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be able to work on what they want to work on,” Jackson says.
“We represent an opportunity where they can come in with their idea, and very inexpensively come up with results,” says Lustig, who adds that he has been struggling to devise a catchy name that would perfectly describe the lab’s focus on early stage biotech research.
“It’s not really an incubator; our focus is on an earlier stage than that,” Lustig says.
I make a suggestion: How about “germinator?”
Lustig says he loves it, but who knows if it will stick? (It might seem too Schwarzeneggery, like “The Hot Zone” meets “The Terminator.”)
While the term “citizen science” arose in the ‘90s, the ethos has been around for centuries, encompassing the self-funded experiments of Isaac Newton and Benjamin Franklin, as well as contemporary efforts to crowdsource the search for extraterrestrial intelligence and protein-folding problems.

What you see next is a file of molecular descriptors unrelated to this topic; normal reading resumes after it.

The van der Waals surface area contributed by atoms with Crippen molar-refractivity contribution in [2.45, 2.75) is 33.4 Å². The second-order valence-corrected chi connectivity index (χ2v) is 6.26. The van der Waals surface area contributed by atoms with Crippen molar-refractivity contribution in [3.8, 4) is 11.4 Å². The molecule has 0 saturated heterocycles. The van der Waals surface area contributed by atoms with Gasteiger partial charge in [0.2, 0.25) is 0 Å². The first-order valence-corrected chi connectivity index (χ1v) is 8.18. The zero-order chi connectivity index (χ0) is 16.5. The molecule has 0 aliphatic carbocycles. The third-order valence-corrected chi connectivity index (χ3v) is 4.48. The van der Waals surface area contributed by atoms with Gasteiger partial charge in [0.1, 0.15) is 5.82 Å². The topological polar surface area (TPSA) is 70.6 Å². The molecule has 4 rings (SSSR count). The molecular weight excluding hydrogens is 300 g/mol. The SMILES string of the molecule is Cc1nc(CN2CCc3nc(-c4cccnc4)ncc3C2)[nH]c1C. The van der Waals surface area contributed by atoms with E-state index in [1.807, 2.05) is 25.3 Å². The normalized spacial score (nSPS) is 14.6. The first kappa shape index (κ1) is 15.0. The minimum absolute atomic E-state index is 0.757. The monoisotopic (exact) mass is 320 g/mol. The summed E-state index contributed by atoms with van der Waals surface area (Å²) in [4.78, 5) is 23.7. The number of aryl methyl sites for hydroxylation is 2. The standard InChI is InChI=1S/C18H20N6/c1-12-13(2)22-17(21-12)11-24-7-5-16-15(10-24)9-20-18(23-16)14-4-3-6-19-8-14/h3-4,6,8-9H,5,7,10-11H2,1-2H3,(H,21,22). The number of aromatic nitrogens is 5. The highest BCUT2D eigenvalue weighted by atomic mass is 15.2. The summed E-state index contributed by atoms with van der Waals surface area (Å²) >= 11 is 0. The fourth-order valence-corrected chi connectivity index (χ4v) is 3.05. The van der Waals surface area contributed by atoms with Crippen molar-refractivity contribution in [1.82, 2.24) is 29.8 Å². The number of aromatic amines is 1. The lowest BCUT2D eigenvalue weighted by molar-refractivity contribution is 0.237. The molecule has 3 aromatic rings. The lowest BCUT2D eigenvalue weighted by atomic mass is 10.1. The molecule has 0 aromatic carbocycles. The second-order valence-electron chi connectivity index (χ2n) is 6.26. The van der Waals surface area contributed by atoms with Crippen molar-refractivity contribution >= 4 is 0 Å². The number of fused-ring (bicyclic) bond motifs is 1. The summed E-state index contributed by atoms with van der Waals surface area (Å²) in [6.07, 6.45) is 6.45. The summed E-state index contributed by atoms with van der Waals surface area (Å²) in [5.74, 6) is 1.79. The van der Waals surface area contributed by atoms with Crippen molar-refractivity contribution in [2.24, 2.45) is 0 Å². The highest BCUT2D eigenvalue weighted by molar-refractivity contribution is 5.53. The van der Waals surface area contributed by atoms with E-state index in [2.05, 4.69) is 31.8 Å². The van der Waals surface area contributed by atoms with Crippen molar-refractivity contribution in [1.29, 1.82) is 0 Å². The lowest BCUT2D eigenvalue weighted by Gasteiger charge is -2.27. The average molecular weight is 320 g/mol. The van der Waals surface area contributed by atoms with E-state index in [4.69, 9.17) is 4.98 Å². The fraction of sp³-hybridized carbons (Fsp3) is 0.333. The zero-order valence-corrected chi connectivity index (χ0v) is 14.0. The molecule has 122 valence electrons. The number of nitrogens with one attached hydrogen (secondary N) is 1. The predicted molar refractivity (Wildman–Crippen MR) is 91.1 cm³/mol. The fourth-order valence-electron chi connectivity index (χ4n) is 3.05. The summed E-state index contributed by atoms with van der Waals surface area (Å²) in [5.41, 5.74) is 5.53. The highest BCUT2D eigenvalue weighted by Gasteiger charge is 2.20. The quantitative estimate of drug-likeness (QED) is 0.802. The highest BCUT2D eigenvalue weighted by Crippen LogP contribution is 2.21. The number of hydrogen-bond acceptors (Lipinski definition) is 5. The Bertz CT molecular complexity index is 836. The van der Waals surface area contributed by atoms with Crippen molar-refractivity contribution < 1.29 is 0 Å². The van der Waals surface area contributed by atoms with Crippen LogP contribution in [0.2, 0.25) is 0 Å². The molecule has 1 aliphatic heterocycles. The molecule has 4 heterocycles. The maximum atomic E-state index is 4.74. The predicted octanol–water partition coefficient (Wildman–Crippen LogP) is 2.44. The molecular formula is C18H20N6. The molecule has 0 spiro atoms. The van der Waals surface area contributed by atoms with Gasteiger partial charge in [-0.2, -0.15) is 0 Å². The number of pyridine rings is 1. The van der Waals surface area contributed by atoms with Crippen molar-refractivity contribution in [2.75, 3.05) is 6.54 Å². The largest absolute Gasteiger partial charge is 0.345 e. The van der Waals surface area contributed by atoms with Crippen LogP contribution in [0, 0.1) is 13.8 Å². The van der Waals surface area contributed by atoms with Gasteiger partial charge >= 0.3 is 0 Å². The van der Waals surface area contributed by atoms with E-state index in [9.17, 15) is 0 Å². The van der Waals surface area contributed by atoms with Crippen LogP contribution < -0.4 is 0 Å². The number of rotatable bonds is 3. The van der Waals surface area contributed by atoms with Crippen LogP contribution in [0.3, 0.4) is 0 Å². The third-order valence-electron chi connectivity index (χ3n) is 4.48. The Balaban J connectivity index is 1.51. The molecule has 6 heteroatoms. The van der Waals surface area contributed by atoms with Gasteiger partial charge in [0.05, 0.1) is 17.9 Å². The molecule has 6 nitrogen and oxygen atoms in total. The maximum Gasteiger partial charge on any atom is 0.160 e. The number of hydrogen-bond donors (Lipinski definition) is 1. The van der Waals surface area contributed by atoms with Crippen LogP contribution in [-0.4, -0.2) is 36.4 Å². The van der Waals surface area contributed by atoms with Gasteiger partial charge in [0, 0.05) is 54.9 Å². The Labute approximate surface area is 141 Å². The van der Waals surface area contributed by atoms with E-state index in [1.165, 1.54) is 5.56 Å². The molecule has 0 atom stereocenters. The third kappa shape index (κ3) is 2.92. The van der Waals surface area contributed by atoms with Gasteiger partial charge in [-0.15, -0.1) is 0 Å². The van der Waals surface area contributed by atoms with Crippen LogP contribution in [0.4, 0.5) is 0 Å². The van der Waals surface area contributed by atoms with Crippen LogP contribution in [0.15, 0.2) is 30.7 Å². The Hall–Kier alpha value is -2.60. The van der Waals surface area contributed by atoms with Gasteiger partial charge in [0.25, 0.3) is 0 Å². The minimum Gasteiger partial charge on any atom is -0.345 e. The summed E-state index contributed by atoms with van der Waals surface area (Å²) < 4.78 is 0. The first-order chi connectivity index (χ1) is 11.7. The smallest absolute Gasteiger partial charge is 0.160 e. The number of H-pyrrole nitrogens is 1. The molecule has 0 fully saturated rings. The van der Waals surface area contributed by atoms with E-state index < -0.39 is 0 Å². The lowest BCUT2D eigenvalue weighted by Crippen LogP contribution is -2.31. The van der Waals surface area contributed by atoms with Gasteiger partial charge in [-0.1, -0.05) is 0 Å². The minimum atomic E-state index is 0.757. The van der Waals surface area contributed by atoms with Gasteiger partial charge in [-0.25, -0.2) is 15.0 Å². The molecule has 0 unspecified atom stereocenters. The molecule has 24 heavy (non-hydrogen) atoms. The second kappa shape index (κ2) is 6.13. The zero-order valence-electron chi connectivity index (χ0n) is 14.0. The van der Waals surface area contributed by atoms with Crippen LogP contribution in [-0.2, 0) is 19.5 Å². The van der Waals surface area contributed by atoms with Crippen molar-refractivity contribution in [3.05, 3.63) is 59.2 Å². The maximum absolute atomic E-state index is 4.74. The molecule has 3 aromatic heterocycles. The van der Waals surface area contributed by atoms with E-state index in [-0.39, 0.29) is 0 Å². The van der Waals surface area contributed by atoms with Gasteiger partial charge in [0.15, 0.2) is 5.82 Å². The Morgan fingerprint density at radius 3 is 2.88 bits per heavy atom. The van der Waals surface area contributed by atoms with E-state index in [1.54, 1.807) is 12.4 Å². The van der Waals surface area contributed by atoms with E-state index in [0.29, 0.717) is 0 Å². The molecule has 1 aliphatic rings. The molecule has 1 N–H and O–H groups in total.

Jackson says that in more recent years, citizen science has spread its tendrils into mainstream biotechnology. Examples extend from the GenSpace community lab in New York City to LA Biohackers in downtown Los Angeles and Counter Culture Labs, a meetup group seeking to establish a biotechnology room of their own in Oakland, CA.
Jackson says he became passionate about changing the infrastructure of biotechnology while studying how file-sharing had transformed the Internet as an undergrad at Harvard. He learned there was this parallel development in biology, and has watched the DIY biology movement become a global phenomenon. To launch the BioCurious lab in Silicon Valley, Jackson and other founders raised $35,000 through a Kickstarter campaign.
In an e-mail, Jackson explains that BioCurious embodied one of the first attempts to bring citizen science into a biotechnology lab. “We had to learn as we went along,” he writes. “Now that I am launching version 2.0 here [in Carlsbad], we have already made many adjustments, especially focusing more on entrepreneurship and creating revenue streams for the lab itself (almost like a mini CRO that will pick up paying gigs to help fund operations).”
In our interview, he explains, “We’re at that point where it feels like something has to change because of ‘pharmageddon’ and that whole implosion of the biotech industry. We’re trying to … Next Page »
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